If one could not alienate personal sovereignty, then all legitimate political power was only delegated.

The alienation approach of sovereignty being based on a pactum subjectionis has some major thinkers behind it: such as Thomas Aquinas, Hugo Grotius and Thomas Hobbes (a famous example of an advocate) while Robert Nozick updated it.

An example Ellerman does not use, but which has continuing power, is the Islamic theory of the dhimmi, which is very much a pactum subjectionis. The dhimmi gets the protection of the designated subordinate status but forfeits that protection if they fail to keep their pact of subordination.

Delegation theory
While the alienation of sovereignty theory dated back to classical Antiquity, the delegation theory seems to arise in the later medieval period with thinkers such as Marsilius of Padua and Bartolus of Saxoferrato. The line of argument developed was essentially that an alienation contract turned a person into a thing, and this was inherently invalid:
Applying this argument requires prior analysis to tell when a contract puts a person in the legal role of a non-person. Having the role of a non-person is not necessarily explicit in the contract and is has nothing to do with the payment in the contract, the incompleteness of the contract, or the like. Persons and things can be distinguished on the basis of decision making and responsibility.
To put it another way, it was illegitimate to alienate one’s personhood.
Contracts that do such are “institutionalised frauds” that:
… always has one revealing moment when even the most slavishly conforming observers can see the legal fiction behind the system. That is when the legalized thing would commit a crime. Then the “thing” would be suddenly metamorphosed—in the eyes of the law—back into being a person to be held legally responsible for the crime.
So, for example, in antebellum Alabama, a court asserted that slaves were persons for criminal law but things for civil law:
Since there was no legal theory that slaves physically became things in their “civil acts”, the fiction involved in treating slaves as “things” was clear. And this is a question of the facts about human nature, facts that are unchanged by consent or contract.
Which Ellerman holds applies directly to the “self-rental” contract, the modern employment contract:
… I cannot in fact “transfer” my own action for the long or short term. The factual inalienability of responsible human action and decision making is independent of the duration of the contract. The factual inalienability is also independent of the compensation paid in the contract …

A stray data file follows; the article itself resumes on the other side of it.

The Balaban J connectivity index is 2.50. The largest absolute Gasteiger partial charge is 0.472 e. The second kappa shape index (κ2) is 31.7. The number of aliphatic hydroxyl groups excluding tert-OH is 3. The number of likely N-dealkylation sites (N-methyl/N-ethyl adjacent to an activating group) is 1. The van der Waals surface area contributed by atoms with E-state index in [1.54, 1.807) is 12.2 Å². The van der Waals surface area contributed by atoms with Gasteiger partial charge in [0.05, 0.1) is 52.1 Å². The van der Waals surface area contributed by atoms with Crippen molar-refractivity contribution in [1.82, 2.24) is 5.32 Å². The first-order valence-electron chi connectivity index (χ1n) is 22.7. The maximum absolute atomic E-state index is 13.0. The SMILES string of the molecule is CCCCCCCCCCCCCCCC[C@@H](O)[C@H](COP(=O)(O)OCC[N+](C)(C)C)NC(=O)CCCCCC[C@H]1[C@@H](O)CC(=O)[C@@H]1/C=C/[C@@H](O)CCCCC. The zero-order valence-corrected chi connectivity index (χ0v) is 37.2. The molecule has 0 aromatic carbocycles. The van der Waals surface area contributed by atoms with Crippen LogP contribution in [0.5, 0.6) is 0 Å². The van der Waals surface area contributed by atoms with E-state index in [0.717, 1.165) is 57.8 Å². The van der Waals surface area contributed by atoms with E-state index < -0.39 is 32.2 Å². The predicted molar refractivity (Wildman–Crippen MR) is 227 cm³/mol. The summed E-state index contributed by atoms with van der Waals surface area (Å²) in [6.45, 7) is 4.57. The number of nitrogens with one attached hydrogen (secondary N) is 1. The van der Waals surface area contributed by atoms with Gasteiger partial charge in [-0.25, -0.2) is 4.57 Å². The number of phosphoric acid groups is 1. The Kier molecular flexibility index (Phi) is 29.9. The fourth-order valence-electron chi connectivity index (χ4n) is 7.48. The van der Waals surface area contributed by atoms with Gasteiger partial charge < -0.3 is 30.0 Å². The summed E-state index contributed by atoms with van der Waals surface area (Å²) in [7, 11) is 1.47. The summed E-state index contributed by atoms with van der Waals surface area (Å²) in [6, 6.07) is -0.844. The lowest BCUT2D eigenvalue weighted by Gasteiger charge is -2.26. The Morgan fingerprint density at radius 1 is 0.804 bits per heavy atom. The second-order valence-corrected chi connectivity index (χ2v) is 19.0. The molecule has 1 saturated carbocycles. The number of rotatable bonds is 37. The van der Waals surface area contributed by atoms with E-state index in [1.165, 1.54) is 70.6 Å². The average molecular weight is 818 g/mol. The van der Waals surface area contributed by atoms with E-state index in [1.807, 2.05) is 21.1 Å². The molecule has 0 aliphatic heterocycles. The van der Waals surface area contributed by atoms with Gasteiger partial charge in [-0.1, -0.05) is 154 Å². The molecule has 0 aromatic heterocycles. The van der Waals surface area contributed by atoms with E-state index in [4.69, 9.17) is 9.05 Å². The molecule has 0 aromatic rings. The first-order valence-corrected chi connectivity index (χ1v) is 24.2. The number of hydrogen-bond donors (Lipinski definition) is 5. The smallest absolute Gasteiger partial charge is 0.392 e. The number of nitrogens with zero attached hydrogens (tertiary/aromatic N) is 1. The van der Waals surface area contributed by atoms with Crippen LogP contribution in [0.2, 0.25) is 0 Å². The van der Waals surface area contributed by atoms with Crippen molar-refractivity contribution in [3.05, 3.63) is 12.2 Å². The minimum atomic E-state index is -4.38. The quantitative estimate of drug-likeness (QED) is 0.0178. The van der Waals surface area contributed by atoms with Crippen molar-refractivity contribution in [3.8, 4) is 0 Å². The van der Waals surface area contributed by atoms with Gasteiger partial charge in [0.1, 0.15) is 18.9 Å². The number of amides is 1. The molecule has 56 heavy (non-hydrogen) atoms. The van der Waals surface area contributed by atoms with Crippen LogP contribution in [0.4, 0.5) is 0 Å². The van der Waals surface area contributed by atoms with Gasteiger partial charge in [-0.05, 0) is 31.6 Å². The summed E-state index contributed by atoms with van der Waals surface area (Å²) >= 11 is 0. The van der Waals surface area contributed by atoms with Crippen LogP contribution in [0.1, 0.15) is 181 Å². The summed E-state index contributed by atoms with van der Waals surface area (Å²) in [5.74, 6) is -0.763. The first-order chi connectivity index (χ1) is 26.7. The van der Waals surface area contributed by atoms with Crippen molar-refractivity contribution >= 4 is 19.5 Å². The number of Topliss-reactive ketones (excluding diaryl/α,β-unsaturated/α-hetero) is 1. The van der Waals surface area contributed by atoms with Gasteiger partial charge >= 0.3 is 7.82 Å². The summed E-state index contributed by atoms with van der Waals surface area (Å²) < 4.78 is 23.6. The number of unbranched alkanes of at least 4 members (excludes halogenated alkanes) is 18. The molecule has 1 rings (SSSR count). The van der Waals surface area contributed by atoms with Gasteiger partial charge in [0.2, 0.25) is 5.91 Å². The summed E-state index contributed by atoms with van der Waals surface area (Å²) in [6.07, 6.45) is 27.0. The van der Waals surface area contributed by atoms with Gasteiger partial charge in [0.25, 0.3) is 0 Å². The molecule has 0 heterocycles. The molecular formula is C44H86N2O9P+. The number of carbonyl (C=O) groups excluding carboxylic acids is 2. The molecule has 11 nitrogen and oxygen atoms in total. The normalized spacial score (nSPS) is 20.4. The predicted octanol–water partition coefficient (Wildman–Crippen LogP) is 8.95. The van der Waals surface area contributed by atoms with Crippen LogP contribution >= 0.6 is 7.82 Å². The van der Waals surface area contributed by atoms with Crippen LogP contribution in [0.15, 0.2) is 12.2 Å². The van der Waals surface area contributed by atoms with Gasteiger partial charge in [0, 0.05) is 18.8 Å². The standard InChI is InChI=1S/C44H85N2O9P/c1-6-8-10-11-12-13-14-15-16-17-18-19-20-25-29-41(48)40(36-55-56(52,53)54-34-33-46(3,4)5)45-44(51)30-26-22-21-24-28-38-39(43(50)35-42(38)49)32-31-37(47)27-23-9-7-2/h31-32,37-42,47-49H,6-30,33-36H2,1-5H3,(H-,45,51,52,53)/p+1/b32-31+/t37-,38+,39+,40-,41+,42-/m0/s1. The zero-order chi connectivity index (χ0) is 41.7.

And so independent of any theory of exploitation.

The Stoics held, contra Aristotle, that no one was a slave by their nature—slavery was an external condition to the internal freedom of the soul. This notion of inner freedom re-emerged during the Reformation in the notion of liberty of conscience. Francis Hutcheson, Adam Smith’s predecessor in the chair of moral philosophy at Glasgow, developed the inalienabililty theory most explicitly, writing that:
Our rights are either alienable, or unalienable. The former are known by these two characters jointly, that the translation of them to others can be made effectually, and that some interest of society, or individuals consistently with it, may frequently require such translations. Thus our right to our goods and labours is naturally alienable. But where translation cannot be made with, or where no good in human life requires it, the right is unalienable, and cannot be justly claimed by any other but the person originally possessing it.
Hutcheson held the right of private judgment unalienable, for example, since it could not really be changed at the whim of another.

Hutcheson’s theory of unalienable rights was taken by Jefferson and famously placed in the US Declaration of Independence. But:
… the theory behind the notion of inalienable rights was lost in the transition from the Scottish Enlightenment to the slave-holding society of antebellum America.
The phraseology continues when the underlying theory does not.

Hegel also held to a theory of inalienable rights, holding that alienation could not apply to one’s own personality. Hence:
… those goods, or rather substantive characteristics, which constitute my own private personality and the universal essence of my self-consciousness are inalienable and my right to them is imprescriptible.
Ellerman has an amusing go at Marx for missing this analysis of alienation in the work of his teacher and for going for a labour theory of value rather than a labour theory of property. Though a labour theory of property makes no more sense than a labour theory of value, as it suffers from the same problems—it elevates source-of over reason-for, on the way through getting the nature of the thing quite mistaken. (Ellerman develops his theory of property more here [pdf].)

Once, however, the question of what can and cannot be legitimately alienated is clearly put, the employment contract does look rather problematic:
Take, for example, the approach to the employment contract as the workplace pactum subjectionis. The key to the intellectual history was to understand the distinction between two opposite types of social contract—a distinction that started to emerge in the late medieval work of Marsilius of Padua and Bartolus of Saxoferrato. On the one side was the social contract wherein a people would alienate and transfer their rights of self-determination to a sovereign. The sovereign was not a delegate, representative, or trustee for the people. The sovereign ruled in the sovereign’s own name; the people were subjects. On the other side was the idea of a social contract as a democratic constitution erected to secure the inalienable rights rather than to alienate them. Those who wield political authority over the citizens do so as their delegates, representatives, or trustees; they govern in the name of the people.